At end September 2012, the extent of sea ice in the Arctic reached a record low according to NASA measurements. This surpassed the previous low recorded at end August this year as reported in the Digital Journal article, Arctic sea ice melting, now at record low
. In their August report, Colorado based NSDIC had referred to the possibility of the minimum extent falling even lower and so it has proved with the September 2012 data now released.
Summer 2012 in the Arctic has been warmer than usual and NASA’s analysis, reported in the earlier article, was confirmed by the NSDIC as well as meteorological agencies in Japan, Norway and Denmark. The extent of Arctic sea ice, measured at the end of August, at 1.58 million square miles, was 30000 square miles less than the previous low set in 2007 and the lowest since NASA records began in 1979.
Ice became too fragile
"In the context of what has happened in recent years, this indicates that the ice cover in the Arctic is changing fundamentally," said Walt Meier, a scientist at the NSDIC commenting on the August data. While in 2007, the summer weather was very favorable to the melting ice, in 2012, it is the delicacy of the ice cover that has contributed to the record retreat of Arctic sea ice.
"The previous record, set in 2007, occurred because of near perfect summer weather for melting ice. Apart from one big storm in early August, weather patterns this year were unremarkable. The ice is so thin and weak now, it doesn't matter how the winds blow." said Mark Serreze, director of the NSDIC in a report on the NSDIC website
Arctic melt continues but Antarctic sea ice expands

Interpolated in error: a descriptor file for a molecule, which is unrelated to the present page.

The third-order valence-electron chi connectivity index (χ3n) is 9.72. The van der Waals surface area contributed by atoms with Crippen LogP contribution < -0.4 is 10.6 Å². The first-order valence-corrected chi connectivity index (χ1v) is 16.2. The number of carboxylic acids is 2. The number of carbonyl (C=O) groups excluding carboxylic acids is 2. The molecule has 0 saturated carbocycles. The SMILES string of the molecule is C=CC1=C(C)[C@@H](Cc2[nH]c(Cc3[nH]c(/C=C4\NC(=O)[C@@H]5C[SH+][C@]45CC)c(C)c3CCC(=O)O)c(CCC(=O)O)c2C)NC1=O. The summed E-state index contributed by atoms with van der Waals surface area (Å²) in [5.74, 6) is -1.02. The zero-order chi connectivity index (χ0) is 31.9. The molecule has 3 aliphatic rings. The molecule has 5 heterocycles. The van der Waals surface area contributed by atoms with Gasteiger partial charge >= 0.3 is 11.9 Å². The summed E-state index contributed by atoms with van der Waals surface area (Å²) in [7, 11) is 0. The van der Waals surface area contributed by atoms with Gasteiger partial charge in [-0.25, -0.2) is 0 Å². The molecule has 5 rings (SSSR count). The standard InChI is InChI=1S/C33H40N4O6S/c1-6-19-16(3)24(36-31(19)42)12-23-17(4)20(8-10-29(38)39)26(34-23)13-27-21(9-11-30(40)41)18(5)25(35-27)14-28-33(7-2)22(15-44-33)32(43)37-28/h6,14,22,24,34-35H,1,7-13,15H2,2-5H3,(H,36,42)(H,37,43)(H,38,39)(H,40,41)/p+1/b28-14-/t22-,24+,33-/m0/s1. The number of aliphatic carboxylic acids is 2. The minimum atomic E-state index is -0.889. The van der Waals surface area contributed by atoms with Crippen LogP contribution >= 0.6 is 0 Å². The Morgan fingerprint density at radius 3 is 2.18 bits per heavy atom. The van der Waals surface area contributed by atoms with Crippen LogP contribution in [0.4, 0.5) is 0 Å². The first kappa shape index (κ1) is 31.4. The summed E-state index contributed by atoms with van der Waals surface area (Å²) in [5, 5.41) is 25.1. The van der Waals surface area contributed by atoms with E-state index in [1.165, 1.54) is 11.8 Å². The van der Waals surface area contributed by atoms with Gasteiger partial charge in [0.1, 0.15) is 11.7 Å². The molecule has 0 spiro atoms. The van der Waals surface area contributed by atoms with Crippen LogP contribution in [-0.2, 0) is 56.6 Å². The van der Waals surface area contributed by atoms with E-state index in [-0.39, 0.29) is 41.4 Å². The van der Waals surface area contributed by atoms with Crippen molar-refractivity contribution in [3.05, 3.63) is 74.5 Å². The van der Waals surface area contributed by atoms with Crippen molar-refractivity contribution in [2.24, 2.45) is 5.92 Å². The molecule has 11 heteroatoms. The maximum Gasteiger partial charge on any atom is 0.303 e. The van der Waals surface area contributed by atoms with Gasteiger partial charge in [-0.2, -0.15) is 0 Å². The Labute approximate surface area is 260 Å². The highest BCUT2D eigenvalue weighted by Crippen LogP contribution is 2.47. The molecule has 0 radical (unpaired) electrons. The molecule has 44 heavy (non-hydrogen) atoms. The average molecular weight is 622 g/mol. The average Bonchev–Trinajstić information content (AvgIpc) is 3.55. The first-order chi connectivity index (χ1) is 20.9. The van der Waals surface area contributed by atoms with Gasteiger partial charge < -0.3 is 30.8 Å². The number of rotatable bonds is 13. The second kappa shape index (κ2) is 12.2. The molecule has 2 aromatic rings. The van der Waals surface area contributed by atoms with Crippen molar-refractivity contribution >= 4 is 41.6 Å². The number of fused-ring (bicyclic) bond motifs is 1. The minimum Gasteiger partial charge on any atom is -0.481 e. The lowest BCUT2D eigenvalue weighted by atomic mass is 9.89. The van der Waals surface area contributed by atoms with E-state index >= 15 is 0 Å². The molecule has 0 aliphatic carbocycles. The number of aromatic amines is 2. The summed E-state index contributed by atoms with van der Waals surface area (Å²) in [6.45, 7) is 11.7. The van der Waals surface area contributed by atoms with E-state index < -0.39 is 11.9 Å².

"The Arctic used to be dominated by multiyear ice, or ice that stayed around for several years. Now it's becoming more of a seasonal ice cover and large areas are now prone to melting out in summer." So said Meier when the August Arctic sea ice figures were released and so it has proved with the ice survey details for September 2012
now released by NSDIC.
One of the curious features of the latest set of data is that Antarctic sea ice has seen a record expansion. According to NSIDC the reasons for this are ‘complex and surprising’ but are inextricably linked to global climate change.
At end September, the extent of Antarctic ice was 7.509 million square miles (19.45 million square kilometres), the highest since measurements began, reports 20minutes
. For 30 years, scientists have observed a gradual expansion of southern polar ice. At first glance this might suggest Antarctic cooling but the southern expansion does not, on its own, invalidate the theory of global warming. NSIDC reports that temperatures over Antarctica were unremarkably near average this austral (southern) winter, contemporaneous with summer in the northern hemisphere. Scientists largely attribute the expansion of Antarctic sea ice to stronger circumpolar winds, which blow the sea ice outward from Antarctica thereby increasing its extent.
NSIDC scientist Ted Scambos said, "Antarctica's changes—in winter, in the sea ice—are due more to wind than to warmth, because the warming does not take much of the sea ice area above the freezing point during winter. Instead, the winds that blow around the continent, the "westerlies," have gotten stronger in response to a stubbornly cold continent, and the warming ocean and land to the north."